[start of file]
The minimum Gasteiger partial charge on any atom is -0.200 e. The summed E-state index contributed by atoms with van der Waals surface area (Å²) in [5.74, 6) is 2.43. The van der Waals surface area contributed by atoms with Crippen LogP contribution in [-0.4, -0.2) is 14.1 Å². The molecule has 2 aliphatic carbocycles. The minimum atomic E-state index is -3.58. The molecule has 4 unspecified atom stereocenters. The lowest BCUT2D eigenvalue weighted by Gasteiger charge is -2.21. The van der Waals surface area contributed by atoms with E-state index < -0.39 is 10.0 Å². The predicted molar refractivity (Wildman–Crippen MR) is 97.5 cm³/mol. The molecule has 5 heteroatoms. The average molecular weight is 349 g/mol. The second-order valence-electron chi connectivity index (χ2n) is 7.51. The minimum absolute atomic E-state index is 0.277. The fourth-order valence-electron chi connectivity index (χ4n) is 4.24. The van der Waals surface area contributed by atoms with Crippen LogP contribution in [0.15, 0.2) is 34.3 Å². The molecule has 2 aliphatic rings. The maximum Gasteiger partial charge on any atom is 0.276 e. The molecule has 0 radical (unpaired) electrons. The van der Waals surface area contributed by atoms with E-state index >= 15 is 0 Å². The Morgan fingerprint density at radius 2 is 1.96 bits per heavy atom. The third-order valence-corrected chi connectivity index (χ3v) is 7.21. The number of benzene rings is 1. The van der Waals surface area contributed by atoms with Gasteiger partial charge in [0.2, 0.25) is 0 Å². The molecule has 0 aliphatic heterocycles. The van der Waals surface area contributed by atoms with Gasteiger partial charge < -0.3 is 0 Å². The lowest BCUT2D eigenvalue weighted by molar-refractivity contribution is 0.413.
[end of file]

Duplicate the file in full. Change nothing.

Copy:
The minimum Gasteiger partial charge on any atom is -0.200 e. The summed E-state index contributed by atoms with van der Waals surface area (Å²) in [5.74, 6) is 2.43. The van der Waals surface area contributed by atoms with Crippen LogP contribution in [-0.4, -0.2) is 14.1 Å². The molecule has 2 aliphatic carbocycles. The minimum atomic E-state index is -3.58. The molecule has 4 unspecified atom stereocenters. The lowest BCUT2D eigenvalue weighted by Gasteiger charge is -2.21. The van der Waals surface area contributed by atoms with E-state index < -0.39 is 10.0 Å². The predicted molar refractivity (Wildman–Crippen MR) is 97.5 cm³/mol. The molecule has 5 heteroatoms. The average molecular weight is 349 g/mol. The second-order valence-electron chi connectivity index (χ2n) is 7.51. The minimum absolute atomic E-state index is 0.277. The fourth-order valence-electron chi connectivity index (χ4n) is 4.24. The van der Waals surface area contributed by atoms with Crippen LogP contribution in [0.15, 0.2) is 34.3 Å². The molecule has 2 aliphatic rings. The maximum Gasteiger partial charge on any atom is 0.276 e. The molecule has 0 radical (unpaired) electrons. The van der Waals surface area contributed by atoms with E-state index >= 15 is 0 Å². The Morgan fingerprint density at radius 2 is 1.96 bits per heavy atom. The third-order valence-corrected chi connectivity index (χ3v) is 7.21. The number of benzene rings is 1. The van der Waals surface area contributed by atoms with Gasteiger partial charge in [0.2, 0.25) is 0 Å². The molecule has 0 aliphatic heterocycles. The van der Waals surface area contributed by atoms with Gasteiger partial charge < -0.3 is 0 Å². The lowest BCUT2D eigenvalue weighted by molar-refractivity contribution is 0.413.